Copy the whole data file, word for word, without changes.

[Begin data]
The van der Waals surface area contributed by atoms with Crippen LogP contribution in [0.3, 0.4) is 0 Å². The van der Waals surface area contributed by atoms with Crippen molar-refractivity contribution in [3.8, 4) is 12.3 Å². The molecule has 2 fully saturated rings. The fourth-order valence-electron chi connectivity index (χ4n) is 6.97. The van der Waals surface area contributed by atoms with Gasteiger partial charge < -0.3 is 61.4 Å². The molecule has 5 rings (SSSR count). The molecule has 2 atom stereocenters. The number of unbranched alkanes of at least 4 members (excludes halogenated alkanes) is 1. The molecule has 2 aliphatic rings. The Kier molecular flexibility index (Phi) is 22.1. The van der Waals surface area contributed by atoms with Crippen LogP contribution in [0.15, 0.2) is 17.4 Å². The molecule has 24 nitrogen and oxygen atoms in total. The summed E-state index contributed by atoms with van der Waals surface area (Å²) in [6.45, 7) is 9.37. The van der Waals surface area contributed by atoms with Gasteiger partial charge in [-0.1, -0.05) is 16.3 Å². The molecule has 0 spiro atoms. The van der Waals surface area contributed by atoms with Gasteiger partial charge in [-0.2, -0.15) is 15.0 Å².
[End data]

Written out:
The van der Waals surface area contributed by atoms with Crippen LogP contribution in [0.3, 0.4) is 0 Å². The van der Waals surface area contributed by atoms with Crippen molar-refractivity contribution in [3.8, 4) is 12.3 Å². The molecule has 2 fully saturated rings. The fourth-order valence-electron chi connectivity index (χ4n) is 6.97. The van der Waals surface area contributed by atoms with Gasteiger partial charge < -0.3 is 61.4 Å². The molecule has 5 rings (SSSR count). The molecule has 2 atom stereocenters. The number of unbranched alkanes of at least 4 members (excludes halogenated alkanes) is 1. The molecule has 2 aliphatic rings. The Kier molecular flexibility index (Phi) is 22.1. The van der Waals surface area contributed by atoms with Crippen LogP contribution in [0.15, 0.2) is 17.4 Å². The molecule has 24 nitrogen and oxygen atoms in total. The summed E-state index contributed by atoms with van der Waals surface area (Å²) in [6.45, 7) is 9.37. The van der Waals surface area contributed by atoms with Gasteiger partial charge in [-0.1, -0.05) is 16.3 Å². The molecule has 0 spiro atoms. The van der Waals surface area contributed by atoms with Gasteiger partial charge in [-0.2, -0.15) is 15.0 Å².